D161 outgoing members RLA050317_web
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New members seated, Hoereth elected District 161 board president

The dust may be settling in Flossmoor School District 161. After eight months of rotating chairs and occasional turmoil, the district is welcoming two new administrators, three new members to the school board and a new team of board officers.

The dust may be settling in Flossmoor School District 161.
After eight months of rotating chairs and occasional turmoil, the district is welcoming two new administrators, three new members to the school board and a new team of board officers.

At a special board meeting Monday, May 1, new board members Misha Lynn Blackman, Carolyn Griggs and Cameron Nelson and reelected member Stephen Paredes were sworn-in by Dana Smith who will officially begin his tenure as superintendent on July 1. He will be joined by new Parker Junior High Principal Fred Hunter who also starts July 1.

The board unanimously elected incumbent Michelle Hoereth its president, Stephen Paredes as vice president and Merle Huckabee as secretary.  
A district resident since 2003, Hoereth said, “I am actually excited about serving the district in this capacity. There are some amazing things going on in the district so I am honored to be able to add value. 

“We still have a ways to go,” she added, “but we have come a long way.”

Curriculum is Hoereth’s top priority. She wants to make certain “we have support for the new curriculum. We are introducing the new math curriculum and we will also be working on ELA (English, Language Arts). We want to make sure this has our support,” Hoereth explained.  “We want to be sure our teachers have the support and our students have the support because we want to see growth across the board in our district from K through eighth grade.”
The board honored outgoing members Timijanel Boyd Odom, Lisa Harrell and Christine Marks.
Board member John Simmons read a lengthy tribute to Marks, who retired after serving for 12 years, saying, “she understands how critical and important to the community this district is. This can be a draining, dreary and even dreadful job, especially when done properly and promptly.”  

Simmons added, “On behalf of the entire community I offer a sense of gratitude.”

Marks said, “I have been honored and humbled to serve this community where we have lived our lives and raised our children. It’s been an absolute honor and joy to serve on this board.”
Huckabee praised Odom for her willingness to share her insights.
“She welcomed me into her home, and I heard her explain what sitting on this board would be like. It has been an awesome pleasure to work with her,” Huckabee said.  “She is a superstar for the children and for all the work she does in the community.”
Rather than make remarks, Odom, an attorney, gave the floor to two graduating seniors at Homewood-Flossmoor High School.
Tamra Love recounted many ways Odom has inspired her. 
“Ms. Odom has opened so many doors in court rooms,” Love said. “She is a great mentor and has been a great family friend as well.”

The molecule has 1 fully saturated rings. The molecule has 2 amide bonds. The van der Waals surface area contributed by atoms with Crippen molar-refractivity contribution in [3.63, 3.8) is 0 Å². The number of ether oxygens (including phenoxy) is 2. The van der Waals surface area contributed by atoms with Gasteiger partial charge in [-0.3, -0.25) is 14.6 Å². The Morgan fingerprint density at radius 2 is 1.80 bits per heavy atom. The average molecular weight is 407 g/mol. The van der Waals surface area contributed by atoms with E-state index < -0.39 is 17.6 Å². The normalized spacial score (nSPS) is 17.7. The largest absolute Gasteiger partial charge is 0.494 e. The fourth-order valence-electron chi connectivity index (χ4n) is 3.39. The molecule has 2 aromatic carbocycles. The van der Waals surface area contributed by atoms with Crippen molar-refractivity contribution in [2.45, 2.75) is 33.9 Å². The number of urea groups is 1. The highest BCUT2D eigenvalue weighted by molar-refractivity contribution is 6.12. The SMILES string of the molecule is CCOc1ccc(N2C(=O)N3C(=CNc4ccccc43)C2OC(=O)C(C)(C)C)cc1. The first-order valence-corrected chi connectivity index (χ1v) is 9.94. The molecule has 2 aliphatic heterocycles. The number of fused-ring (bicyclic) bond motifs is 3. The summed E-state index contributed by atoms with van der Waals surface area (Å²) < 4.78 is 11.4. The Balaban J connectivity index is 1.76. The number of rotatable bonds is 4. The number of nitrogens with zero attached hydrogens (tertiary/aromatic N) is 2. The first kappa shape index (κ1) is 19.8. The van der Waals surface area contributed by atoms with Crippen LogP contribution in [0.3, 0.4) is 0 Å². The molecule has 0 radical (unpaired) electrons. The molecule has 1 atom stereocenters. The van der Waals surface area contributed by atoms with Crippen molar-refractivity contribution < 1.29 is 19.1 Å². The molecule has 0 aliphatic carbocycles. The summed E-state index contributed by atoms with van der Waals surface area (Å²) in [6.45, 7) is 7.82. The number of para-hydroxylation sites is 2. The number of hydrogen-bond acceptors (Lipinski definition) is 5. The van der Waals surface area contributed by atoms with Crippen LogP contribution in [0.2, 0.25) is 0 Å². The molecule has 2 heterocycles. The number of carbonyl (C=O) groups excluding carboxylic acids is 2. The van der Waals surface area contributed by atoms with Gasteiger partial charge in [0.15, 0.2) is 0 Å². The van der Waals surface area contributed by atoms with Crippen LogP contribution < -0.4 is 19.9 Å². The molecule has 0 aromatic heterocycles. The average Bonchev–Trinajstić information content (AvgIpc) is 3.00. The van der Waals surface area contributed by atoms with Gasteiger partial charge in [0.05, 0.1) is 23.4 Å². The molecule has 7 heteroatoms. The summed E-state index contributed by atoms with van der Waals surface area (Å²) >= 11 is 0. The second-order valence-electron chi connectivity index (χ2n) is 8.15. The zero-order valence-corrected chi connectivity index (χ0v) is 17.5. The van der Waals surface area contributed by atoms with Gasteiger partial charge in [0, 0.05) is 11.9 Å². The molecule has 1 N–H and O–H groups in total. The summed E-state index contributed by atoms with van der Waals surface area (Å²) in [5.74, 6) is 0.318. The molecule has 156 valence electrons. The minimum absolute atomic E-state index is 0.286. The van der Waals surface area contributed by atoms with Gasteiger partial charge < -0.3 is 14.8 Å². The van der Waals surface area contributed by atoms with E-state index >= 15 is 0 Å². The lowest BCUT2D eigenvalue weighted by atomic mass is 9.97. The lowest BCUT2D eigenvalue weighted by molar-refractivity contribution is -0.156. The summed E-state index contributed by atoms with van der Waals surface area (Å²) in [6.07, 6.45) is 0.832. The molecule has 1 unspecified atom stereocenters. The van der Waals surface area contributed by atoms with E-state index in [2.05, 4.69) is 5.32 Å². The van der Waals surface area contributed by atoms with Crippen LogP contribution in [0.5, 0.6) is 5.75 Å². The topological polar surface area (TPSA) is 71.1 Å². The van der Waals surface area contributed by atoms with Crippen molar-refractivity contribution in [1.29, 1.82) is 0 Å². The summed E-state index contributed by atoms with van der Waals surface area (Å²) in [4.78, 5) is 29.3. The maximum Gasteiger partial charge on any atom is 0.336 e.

Joseph Henry said of Odom, “She has done a lot for me. I served an internship with her over the summer.  After this experience I know now what I want to do in the law.”
Harrell participated in her final board meeting via a conference call.  
“She never came to a meeting unprepared, she is a model for the incoming three members,” Paredes said. “The thing about Mrs. Harrell is her tremendous integrity.  She is a person who always spoke the truth and did what was right for our community, children and fellow board members.”
Paredes stated, “She always wanted to hear what everyone (on the board) had to say no matter how vehemently she may have disagreed with them.”
Harrell responded: “This has been the most challenging thing I’ve done. I hope the new members listen with an empathetic ear. This is not about being interested in just one issue. Disagree without being disagreeable. Keep the children in mind. Listen, learn and be prepared.”
Over the past eight months, the district has had two superintendents. Former Superintendent Craig Doster, who had served for six years, was placed on administrative leave in October, got a separation agreement in November and his contract ended Dec. 31, 2016. 
Michael Popp came in December as interim superintendent, and the board began a search for a permanent replacement. That process resulted in the March hiring of Smith as the new superintendent.
Parker Junior High School had two principals school year. Vickie Person has served as interim principal since September. She replaced David Kennedy, who resigned in August after being placed on administrative leave. Fred Hunter was hired as principal in April. 
“That’s a lot of change, but all of it is good, actually,” Hoereth stated. “I think we will have people approaching the district with a fresh perspective. We’ve got an exciting new superintendent with a lot of energy and an amazing background and values. We have a new principal for Parker. These are changes that were inevitable so we’re looking forward to working collaboratively as a team and as a community to move us all forward.” 

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